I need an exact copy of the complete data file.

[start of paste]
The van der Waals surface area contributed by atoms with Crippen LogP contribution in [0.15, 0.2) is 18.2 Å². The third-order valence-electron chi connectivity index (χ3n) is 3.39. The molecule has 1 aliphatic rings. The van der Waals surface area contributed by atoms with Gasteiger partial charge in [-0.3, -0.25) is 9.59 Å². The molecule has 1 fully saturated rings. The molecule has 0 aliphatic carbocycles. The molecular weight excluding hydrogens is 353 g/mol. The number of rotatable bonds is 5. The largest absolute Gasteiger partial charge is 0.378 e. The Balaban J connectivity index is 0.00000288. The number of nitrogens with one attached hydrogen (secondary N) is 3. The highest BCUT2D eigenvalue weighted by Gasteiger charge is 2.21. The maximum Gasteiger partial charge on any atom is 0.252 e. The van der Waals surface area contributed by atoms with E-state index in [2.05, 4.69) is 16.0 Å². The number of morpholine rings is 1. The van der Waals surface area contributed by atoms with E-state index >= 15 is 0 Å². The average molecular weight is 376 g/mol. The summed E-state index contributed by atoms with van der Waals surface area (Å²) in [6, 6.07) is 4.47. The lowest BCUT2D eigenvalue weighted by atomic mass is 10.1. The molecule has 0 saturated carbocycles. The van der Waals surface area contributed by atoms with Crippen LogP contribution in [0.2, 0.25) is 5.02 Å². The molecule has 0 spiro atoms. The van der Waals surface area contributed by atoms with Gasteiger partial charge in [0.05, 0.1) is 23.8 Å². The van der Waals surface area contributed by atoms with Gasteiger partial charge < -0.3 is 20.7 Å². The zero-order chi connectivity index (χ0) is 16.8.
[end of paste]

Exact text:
The van der Waals surface area contributed by atoms with Crippen LogP contribution in [0.15, 0.2) is 18.2 Å². The third-order valence-electron chi connectivity index (χ3n) is 3.39. The molecule has 1 aliphatic rings. The van der Waals surface area contributed by atoms with Gasteiger partial charge in [-0.3, -0.25) is 9.59 Å². The molecule has 1 fully saturated rings. The molecule has 0 aliphatic carbocycles. The molecular weight excluding hydrogens is 353 g/mol. The number of rotatable bonds is 5. The largest absolute Gasteiger partial charge is 0.378 e. The Balaban J connectivity index is 0.00000288. The number of nitrogens with one attached hydrogen (secondary N) is 3. The highest BCUT2D eigenvalue weighted by Gasteiger charge is 2.21. The maximum Gasteiger partial charge on any atom is 0.252 e. The van der Waals surface area contributed by atoms with E-state index in [2.05, 4.69) is 16.0 Å². The number of morpholine rings is 1. The van der Waals surface area contributed by atoms with E-state index >= 15 is 0 Å². The average molecular weight is 376 g/mol. The summed E-state index contributed by atoms with van der Waals surface area (Å²) in [6, 6.07) is 4.47. The lowest BCUT2D eigenvalue weighted by atomic mass is 10.1. The molecule has 0 saturated carbocycles. The van der Waals surface area contributed by atoms with Crippen LogP contribution in [0.2, 0.25) is 5.02 Å². The molecule has 0 spiro atoms. The van der Waals surface area contributed by atoms with Gasteiger partial charge in [0.05, 0.1) is 23.8 Å². The van der Waals surface area contributed by atoms with Gasteiger partial charge < -0.3 is 20.7 Å². The zero-order chi connectivity index (χ0) is 16.8.